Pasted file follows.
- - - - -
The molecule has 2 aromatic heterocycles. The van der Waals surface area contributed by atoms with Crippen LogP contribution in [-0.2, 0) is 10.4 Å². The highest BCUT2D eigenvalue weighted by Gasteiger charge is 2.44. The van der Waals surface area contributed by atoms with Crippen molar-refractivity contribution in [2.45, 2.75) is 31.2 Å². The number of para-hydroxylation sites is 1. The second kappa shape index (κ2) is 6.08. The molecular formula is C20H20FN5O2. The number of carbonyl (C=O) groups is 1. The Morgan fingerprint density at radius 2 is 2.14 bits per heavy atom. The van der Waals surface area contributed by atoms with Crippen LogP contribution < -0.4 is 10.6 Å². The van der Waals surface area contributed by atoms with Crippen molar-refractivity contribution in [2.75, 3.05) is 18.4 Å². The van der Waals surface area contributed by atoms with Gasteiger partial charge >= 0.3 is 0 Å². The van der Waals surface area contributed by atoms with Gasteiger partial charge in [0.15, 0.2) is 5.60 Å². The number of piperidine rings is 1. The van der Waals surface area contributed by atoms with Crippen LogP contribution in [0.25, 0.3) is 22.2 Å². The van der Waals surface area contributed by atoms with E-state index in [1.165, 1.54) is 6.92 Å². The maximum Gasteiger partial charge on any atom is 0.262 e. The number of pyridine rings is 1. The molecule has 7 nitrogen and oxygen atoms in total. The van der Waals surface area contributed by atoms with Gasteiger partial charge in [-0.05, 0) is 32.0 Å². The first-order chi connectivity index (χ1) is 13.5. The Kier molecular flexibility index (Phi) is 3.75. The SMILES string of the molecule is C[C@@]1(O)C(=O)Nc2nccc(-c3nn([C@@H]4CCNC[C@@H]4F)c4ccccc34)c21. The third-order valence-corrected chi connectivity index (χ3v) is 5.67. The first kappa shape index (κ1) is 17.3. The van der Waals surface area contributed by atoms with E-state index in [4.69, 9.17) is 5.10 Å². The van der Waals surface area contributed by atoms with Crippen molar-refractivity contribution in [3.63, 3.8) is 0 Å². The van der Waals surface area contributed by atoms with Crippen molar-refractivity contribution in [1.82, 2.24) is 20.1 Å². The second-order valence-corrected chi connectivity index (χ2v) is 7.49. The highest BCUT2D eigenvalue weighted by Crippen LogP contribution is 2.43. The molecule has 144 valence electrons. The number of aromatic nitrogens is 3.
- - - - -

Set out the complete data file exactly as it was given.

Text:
The molecule has 2 aromatic heterocycles. The van der Waals surface area contributed by atoms with Crippen LogP contribution in [-0.2, 0) is 10.4 Å². The highest BCUT2D eigenvalue weighted by Gasteiger charge is 2.44. The van der Waals surface area contributed by atoms with Crippen molar-refractivity contribution in [2.45, 2.75) is 31.2 Å². The number of para-hydroxylation sites is 1. The second kappa shape index (κ2) is 6.08. The molecular formula is C20H20FN5O2. The number of carbonyl (C=O) groups is 1. The Morgan fingerprint density at radius 2 is 2.14 bits per heavy atom. The van der Waals surface area contributed by atoms with Crippen LogP contribution < -0.4 is 10.6 Å². The van der Waals surface area contributed by atoms with Crippen molar-refractivity contribution in [2.75, 3.05) is 18.4 Å². The van der Waals surface area contributed by atoms with Gasteiger partial charge >= 0.3 is 0 Å². The van der Waals surface area contributed by atoms with Gasteiger partial charge in [0.15, 0.2) is 5.60 Å². The number of piperidine rings is 1. The van der Waals surface area contributed by atoms with Crippen LogP contribution in [0.25, 0.3) is 22.2 Å². The van der Waals surface area contributed by atoms with E-state index in [1.165, 1.54) is 6.92 Å². The maximum Gasteiger partial charge on any atom is 0.262 e. The number of pyridine rings is 1. The molecule has 7 nitrogen and oxygen atoms in total. The van der Waals surface area contributed by atoms with Gasteiger partial charge in [-0.05, 0) is 32.0 Å². The first-order chi connectivity index (χ1) is 13.5. The Kier molecular flexibility index (Phi) is 3.75. The SMILES string of the molecule is C[C@@]1(O)C(=O)Nc2nccc(-c3nn([C@@H]4CCNC[C@@H]4F)c4ccccc34)c21. The third-order valence-corrected chi connectivity index (χ3v) is 5.67. The first kappa shape index (κ1) is 17.3. The van der Waals surface area contributed by atoms with E-state index in [4.69, 9.17) is 5.10 Å². The van der Waals surface area contributed by atoms with Crippen molar-refractivity contribution in [3.63, 3.8) is 0 Å². The van der Waals surface area contributed by atoms with Crippen molar-refractivity contribution in [1.82, 2.24) is 20.1 Å². The second-order valence-corrected chi connectivity index (χ2v) is 7.49. The highest BCUT2D eigenvalue weighted by Crippen LogP contribution is 2.43. The molecule has 144 valence electrons. The number of aromatic nitrogens is 3.